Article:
Letters to the Editor
Do we really want the ten commandments removed from state buildings? There are a group of people attempting to do just that. This country was founded on the principles set out in them and I believe it would be a serious mistake to begin any process that would discredit them in any way.
At the time of the Revolutionary War, 150 years after the pilgrims landed on Plymouth Rock fleeing religious persecution, 99.8 percent of the people professed to be Christians. This country was founded on the Christian faith and Christian principles. It is this very faith that has caused us to be such a successful nation. God�s purpose for giving us the ten commandments was that we would have a long life and prosper. No other nation that I know of has ever prospered like the United States. History shows us what happens to countries that remove God from their nation, look at Russia, China and Cuba.
Is that the kind of country we want to live in? Even our founding fathers included references to God in all their political communications. George Washington stated, �It is impossible to rightly govern the world without God and the Bible.� At no point were religion and governing ever intended to be separate. Our very foundations are based on them. Noah Webster, dictionary author wrote, �The moral principles and precepts contained in the Scriptures ought to be for the basis of all civil constitutions and laws.�
Patrick Henry, hero of the Revolutionary War wrote, �It cannot be emphasized too strongly or too often that this great nation was founded, not by religionists, but by Christians; not on religions, but on the gospels of Jesus Christ.�
This country was not founded by a people who wanted God removed, but a country that wanted to live lives honoring and reflecting his principles. It is time that the godly people of this nation rose up and said that enough is enough before we lose everything our forefathers stood for, so that this could be the greatest nation ever! Make no mistake, you can only overcome evil with good.
I have never felt the compulsion to send a letter to The Northern Light regarding the election of anyone for public office. The reason is that in many cases their reason is one of personal gratification.
When I heard that Jim Jorgensen was running for port commissioner in our Whatcom County I had to stick my two cents in. I have had many conversations with Jim, and he has his head screwed on right. Jim Jorgensen has been a teacher for many years and is the man behind so much community beautification. He is for conservation and preservation of our beautiful northwest. With Jim you can be sure he will protect the public�s money like it was his own. To find a native son such as Jim Jorgensen that has his background as a educator and protector of our resources is exceptional a real doer.
Jim Jorgensen will listen to all sides of any argument and make a decision not based on personal greed or pleasing some party. Be assured he will make decisions on what is good for all of us. He has family here, kids here, this is where his roots are and where he likely will die. You can be sure that Jim will never do anything to screw up this area he loves so much.
Fred A. Nielsen
We very much appreciate The Northern Light printing Nita�s letter last week regarding the proposed skate park. For anyone who noticed that letter, I would like to add some points we feel are important, given her observation that some of us tend to shy away from these kids.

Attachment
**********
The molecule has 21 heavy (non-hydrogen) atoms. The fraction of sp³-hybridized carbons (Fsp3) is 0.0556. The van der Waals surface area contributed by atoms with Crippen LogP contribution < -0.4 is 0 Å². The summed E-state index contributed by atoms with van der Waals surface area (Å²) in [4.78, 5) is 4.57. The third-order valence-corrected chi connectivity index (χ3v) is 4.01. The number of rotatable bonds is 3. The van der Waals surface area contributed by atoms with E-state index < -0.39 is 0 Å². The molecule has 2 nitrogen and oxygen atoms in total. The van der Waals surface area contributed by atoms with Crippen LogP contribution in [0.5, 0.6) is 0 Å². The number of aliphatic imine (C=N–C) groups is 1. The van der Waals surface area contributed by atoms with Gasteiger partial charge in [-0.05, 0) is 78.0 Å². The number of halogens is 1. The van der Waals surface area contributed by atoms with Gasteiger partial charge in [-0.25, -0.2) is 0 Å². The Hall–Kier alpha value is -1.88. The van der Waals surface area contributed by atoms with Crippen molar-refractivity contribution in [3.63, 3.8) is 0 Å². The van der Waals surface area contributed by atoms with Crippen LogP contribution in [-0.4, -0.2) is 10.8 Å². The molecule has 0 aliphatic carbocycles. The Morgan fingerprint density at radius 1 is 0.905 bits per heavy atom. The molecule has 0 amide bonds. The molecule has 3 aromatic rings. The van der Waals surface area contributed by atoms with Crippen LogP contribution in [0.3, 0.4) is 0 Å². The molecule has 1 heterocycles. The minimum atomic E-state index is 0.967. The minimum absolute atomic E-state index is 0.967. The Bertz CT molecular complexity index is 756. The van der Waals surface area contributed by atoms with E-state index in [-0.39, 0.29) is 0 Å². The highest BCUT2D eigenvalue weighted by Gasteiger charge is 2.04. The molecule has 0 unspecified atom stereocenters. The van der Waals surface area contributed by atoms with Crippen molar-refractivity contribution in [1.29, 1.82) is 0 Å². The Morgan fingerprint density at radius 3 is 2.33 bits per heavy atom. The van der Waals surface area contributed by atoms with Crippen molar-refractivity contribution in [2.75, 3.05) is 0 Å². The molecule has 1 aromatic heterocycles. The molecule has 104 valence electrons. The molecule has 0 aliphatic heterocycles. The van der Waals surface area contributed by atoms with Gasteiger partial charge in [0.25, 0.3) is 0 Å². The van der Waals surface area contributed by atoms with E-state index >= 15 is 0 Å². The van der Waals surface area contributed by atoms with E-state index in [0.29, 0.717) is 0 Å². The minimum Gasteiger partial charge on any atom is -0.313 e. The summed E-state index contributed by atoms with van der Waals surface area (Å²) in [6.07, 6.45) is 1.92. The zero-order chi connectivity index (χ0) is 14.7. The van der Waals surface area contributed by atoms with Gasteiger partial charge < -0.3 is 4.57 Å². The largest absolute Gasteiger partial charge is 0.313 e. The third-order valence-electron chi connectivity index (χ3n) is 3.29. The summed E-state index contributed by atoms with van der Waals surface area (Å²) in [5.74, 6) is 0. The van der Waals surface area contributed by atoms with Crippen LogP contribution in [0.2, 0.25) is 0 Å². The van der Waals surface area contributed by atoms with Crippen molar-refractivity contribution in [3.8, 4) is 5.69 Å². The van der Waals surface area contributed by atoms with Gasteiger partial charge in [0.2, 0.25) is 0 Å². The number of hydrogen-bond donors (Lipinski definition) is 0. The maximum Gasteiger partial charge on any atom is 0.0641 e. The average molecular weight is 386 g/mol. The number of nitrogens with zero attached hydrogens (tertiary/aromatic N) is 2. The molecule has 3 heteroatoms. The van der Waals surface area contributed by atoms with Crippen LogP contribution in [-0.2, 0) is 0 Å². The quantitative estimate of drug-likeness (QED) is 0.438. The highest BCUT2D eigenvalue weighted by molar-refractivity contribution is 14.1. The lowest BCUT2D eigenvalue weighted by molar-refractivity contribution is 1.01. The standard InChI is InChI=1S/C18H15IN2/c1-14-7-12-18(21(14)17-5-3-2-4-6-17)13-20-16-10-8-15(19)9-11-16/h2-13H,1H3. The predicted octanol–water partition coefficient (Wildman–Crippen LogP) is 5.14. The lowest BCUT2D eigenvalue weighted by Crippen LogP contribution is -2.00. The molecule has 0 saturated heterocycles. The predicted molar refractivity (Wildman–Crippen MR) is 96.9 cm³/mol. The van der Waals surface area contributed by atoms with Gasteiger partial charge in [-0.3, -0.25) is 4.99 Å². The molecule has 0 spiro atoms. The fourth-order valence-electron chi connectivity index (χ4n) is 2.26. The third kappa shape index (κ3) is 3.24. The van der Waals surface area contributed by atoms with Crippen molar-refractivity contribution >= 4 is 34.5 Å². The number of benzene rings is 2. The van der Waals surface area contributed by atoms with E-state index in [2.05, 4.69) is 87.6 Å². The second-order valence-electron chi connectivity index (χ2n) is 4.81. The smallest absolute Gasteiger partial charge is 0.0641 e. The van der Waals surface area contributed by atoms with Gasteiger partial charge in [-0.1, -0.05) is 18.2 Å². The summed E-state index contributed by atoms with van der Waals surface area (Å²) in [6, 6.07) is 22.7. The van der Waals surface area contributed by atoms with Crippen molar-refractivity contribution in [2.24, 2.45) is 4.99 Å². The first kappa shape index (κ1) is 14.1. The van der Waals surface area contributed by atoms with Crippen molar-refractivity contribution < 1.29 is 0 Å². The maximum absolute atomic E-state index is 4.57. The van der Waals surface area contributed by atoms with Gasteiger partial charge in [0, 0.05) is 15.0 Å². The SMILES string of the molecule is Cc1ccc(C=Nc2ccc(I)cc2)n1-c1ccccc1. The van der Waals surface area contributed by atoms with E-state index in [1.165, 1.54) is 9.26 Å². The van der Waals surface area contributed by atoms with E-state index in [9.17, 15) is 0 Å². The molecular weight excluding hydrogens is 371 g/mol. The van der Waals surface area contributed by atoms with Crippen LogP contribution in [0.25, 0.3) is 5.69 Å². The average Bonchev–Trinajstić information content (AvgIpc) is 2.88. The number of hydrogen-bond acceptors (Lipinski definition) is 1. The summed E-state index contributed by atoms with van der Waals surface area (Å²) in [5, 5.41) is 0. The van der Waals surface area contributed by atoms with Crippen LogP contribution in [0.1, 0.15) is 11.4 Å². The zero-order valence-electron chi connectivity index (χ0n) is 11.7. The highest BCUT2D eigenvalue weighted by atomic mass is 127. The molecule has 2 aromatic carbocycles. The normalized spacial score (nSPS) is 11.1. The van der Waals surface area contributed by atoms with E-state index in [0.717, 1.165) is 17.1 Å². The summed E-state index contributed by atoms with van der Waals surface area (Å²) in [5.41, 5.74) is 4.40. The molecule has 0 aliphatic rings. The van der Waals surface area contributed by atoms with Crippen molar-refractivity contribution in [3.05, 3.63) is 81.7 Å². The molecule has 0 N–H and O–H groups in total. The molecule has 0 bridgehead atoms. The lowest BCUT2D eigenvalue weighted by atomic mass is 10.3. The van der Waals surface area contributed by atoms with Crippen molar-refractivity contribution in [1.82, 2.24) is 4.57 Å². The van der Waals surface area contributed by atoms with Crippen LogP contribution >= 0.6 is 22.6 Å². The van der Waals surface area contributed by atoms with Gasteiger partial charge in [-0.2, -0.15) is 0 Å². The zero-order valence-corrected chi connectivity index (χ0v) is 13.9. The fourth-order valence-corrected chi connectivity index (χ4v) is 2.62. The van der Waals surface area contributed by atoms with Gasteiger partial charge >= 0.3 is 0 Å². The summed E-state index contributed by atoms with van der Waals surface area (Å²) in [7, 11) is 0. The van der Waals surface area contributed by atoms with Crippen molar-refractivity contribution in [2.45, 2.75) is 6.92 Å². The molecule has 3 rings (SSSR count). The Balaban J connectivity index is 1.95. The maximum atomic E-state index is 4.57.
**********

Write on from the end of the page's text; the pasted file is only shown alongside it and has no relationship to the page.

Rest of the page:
Nita has made it a point at times to speak to groups of two or three skateboarders, just to see how they would respond. She has seen surprise, accompanied by shy smiles, and has received pleasant answers. They seem to be pretty decent kids who have a desire for a place to be active in their own special way (which is a pretty amazing skill, if you watch a little) and to hang out with friends. We feel this understanding is helpful between generations.
Also, for anyone who does not know officer Landis, or care about what he would support, he is very focused on the welfare of our youth, being abundantly concerned about child safety in vehicles, maintaining a presence on our school campuses and also enjoys creating a great deal of fun at his own expense at local events that include dunk tanks. We trust Jon�s judgement � if he thinks we need a skate park, let�s have one! Thirdly and most important, there was an unfortunate error in the last paragraph at the end of Nita�s letter. The word �not� was omitted. She stated, and we want to emphatically restate, that the park would not be in a residential area. Who would want a bunch of clacking, rolling noises near their homes in the evenings? This small oversight, we believe, contributes to a very large difference between support or non-support of the park among our citizens.
I would like to repeat the statement that boredom, frustration, loneliness and nothing to do are a dangerous combination. We know this all too well by our own heartache. Let�s not ignore these young people. And finally, our family considers it a privilege to be part of the Blaine community. Nothing against Birch Bay � it�s a beautiful area � but we have called Blaine home for quite a few years. Thank you.
A serious boat fire recently occurred in Blaine Harbor, where the owner was seriously burned and his boat completely destroyed. Only the fast action of citizens prevented that fire from spreading to nearby boats and other exposures.
Did you know that there is no fireboat there, despite the fact that the Port of Bellingham has expanded the Blaine marina to handle more than 600 boats? Did you know the port purchased the Squalicum Harbor fireboat in 1984 through an interlocal agreement with Bellingham fire department? I understand, however, the port recently proposed terminating that agreement and converting its fireboat to other uses.